Problems to Have

March 4, 2016
Eric Postal, MD

Every problem in radiology has a silver lining.

Here we go again…tax season. I try to give a silver lining to the annual chore by thinking of it in terms of problems I am fortunate to have.

When an issue presents itself as a problem, my first thought tends to be to wish it away, if not take action to diminish or nullify it. It’s usually later, if at all, that I wax philosophical (or try to for the sake of my sanity) to “look on the bright side” and recognize that the problem might be a manifestation of a larger, positive situation.

In the case of taxes, no convoluted twist of logic is necessary to see this: The reason I’m forking money over to the government is because I was fortunate enough to earn it in the first place. Granted, this is cold comfort when the “fortunate” situation is that I worked longer/harder during the previous year, earning more…and seemingly as punishment now have to cough some of it back up.

The fact remains that these are indeed problems, especially if not addressed. In the case of taxes, not much imagination is necessary regarding what would happen if I just didn’t pay what I owed.

Radiology, unsurprisingly, is no exception. There are indeed problems most rads (or groups thereof) should want to have, and for each one I can think of, there are probably multiple others. Some off the top of my head:

Too much volume. At the individual level, the problem is perceived as being overworked, running to stand still, having to put in extra hours, etc. If one is a department chair or other such mucketymuck, the problem is about larger volumes turning into backlogs such that referrers or facilities get vexed over waiting longer for reports to get furnished.[[{"type":"media","view_mode":"media_crop","fid":"46503","attributes":{"alt":"optimism radiology","class":"media-image media-image-right","id":"media_crop_2385127039663","media_crop_h":"0","media_crop_image_style":"-1","media_crop_instance":"5401","media_crop_rotate":"0","media_crop_scale_h":"0","media_crop_scale_w":"0","media_crop_w":"0","media_crop_x":"0","media_crop_y":"0","style":"height: 200px; width: 200px; border-width: 0px; border-style: solid; margin: 1px; float: right;","title":"©Trueffelpix/Shutterstock.com","typeof":"foaf:Image"}}]]

Lest it need saying, the problem is a good one to have because it means the practice is doing well, attracting more business presumably because it’s doing a good job or at least in the happy circumstance of having no immediate competition to consume the extra volume instead. The alternative-having too little volume-might seem appealing to rads preferring to sit idle for chunks of the day (such as salaried guys with little or no immediate incentive for productivity), but even they should understand that such circumstances would not bode well for their jobs over the longer term.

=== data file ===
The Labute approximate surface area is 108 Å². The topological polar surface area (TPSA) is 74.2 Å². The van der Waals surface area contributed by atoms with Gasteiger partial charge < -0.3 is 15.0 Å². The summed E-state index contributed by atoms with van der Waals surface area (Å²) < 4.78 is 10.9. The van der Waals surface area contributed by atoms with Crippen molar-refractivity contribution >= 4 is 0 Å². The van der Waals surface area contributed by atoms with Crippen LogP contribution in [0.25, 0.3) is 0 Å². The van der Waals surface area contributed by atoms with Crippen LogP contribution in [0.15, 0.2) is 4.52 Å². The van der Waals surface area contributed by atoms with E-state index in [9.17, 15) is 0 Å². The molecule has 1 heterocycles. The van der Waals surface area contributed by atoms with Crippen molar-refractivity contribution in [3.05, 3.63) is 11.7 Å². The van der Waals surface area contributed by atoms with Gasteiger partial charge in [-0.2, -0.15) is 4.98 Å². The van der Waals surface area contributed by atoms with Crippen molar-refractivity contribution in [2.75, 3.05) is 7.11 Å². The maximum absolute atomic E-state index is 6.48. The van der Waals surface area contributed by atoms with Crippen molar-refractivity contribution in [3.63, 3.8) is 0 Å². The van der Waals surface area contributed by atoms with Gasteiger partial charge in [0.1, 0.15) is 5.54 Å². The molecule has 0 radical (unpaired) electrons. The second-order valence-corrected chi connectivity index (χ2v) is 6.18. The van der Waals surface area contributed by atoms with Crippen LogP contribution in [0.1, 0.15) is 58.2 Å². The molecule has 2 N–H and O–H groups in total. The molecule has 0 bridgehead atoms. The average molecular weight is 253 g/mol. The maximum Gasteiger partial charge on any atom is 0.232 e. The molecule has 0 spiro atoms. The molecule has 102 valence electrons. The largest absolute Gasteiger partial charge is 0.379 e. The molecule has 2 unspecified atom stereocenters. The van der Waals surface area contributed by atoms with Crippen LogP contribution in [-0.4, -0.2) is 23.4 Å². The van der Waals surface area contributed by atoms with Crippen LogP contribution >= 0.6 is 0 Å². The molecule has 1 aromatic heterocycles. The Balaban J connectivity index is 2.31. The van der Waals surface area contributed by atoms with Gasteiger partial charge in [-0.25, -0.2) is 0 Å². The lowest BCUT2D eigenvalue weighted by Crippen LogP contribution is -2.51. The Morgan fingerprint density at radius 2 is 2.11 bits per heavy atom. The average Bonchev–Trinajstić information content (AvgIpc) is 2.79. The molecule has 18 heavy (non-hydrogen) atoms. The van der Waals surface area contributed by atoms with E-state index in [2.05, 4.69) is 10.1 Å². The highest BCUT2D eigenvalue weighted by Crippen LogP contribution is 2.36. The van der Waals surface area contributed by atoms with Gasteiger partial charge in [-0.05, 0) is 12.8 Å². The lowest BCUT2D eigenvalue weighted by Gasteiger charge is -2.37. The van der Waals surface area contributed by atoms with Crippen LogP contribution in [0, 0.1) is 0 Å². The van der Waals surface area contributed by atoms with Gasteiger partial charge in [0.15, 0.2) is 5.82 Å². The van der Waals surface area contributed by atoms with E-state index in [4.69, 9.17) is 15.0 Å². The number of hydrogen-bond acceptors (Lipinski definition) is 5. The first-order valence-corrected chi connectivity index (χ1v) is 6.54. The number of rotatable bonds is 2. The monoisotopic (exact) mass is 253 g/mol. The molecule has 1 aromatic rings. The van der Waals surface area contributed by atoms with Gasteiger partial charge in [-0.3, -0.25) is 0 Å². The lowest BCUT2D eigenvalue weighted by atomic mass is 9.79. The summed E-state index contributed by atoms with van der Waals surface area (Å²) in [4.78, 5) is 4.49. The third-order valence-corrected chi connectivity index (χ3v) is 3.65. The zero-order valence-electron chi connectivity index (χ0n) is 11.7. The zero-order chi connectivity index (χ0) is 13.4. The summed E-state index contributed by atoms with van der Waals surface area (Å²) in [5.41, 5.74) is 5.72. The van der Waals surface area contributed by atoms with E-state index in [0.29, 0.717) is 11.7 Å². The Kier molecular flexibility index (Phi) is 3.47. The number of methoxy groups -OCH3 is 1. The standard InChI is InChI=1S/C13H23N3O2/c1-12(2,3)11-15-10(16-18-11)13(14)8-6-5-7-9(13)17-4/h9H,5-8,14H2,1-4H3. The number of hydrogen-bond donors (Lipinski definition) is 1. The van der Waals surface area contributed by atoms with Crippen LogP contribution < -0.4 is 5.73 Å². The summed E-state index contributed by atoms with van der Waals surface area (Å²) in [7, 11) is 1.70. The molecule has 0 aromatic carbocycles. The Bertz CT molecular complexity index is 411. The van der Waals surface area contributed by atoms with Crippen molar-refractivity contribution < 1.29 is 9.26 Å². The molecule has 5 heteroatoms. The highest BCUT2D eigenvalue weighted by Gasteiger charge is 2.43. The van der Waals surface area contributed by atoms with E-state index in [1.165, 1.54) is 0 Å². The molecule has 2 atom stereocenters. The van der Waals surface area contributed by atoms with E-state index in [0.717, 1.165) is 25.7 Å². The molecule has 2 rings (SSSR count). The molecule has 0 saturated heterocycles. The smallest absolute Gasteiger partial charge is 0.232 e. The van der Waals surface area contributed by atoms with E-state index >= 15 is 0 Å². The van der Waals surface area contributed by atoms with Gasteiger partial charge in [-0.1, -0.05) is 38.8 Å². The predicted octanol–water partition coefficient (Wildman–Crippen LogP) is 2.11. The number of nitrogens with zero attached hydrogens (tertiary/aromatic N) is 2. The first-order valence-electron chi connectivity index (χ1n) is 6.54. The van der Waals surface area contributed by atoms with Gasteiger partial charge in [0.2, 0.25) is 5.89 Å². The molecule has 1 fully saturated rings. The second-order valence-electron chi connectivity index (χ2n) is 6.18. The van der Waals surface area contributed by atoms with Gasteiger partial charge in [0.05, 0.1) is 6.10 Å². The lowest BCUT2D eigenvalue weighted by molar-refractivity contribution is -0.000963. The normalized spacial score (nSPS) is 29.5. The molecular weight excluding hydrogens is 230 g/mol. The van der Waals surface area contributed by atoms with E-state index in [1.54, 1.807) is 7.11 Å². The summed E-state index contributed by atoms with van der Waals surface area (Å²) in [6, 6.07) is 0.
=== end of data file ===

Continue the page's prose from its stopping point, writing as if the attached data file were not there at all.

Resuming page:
Why is it always me? This is for the rad who seems to be the “go-to guy” for everything. He’s the one sought out for consultations, by other rads and clinicians who want a second opinion on stuff that was already read by someone else. He gets a steady stream of studies that nobody else seems able (or willing) to read-renal-transplant Dopplers, soft-tissue neck MRIs, exotic nuc med cases, etc., above and beyond his fair share of the workload since it’s known he’s the most productive workhorse in the group. Indeed, he’s disproportionately depended upon whenever a backlog of cases has developed.

Such problems are good ones to have because, each time you’re the only one who can handle a situation, it underscores how crucial you are to the place functioning as well as it does. Call it job security, leverage for contract renegotiation, or political capital within your group, it adds up-and if your current bosses/colleagues don’t provide some kind of counterbalance, smarter ones elsewhere probably will.

Less-than-100% confidence. A nonradiologist physician on another medical forum recently asked what the opposite of a “God complex” was, because he was pretty sure he had it. Only out of postgrad training for a year or two, he found himself frequently unsure of himself, hating the thought of being a bother to senior colleagues with excessive requests for their assistance. Yet hating even more the thought of not doing right by his patients, let alone failing to be the brilliant diagnostician he had hoped he might be when first going into medicine.

This, in particular, is a problem I hope never to be entirely without, as it is precisely the sort of motivation that keeps me learning-from the teammate who generously provided me with a consult on a zebra-case I struggled through, to the journal article I read last month that just happened to give me the answer I’ll need during a diagnostic dilemma tomorrow, to the online resource I’ll consult next week when I have to look up the Fleischner Society guidelines for the gazillionth time.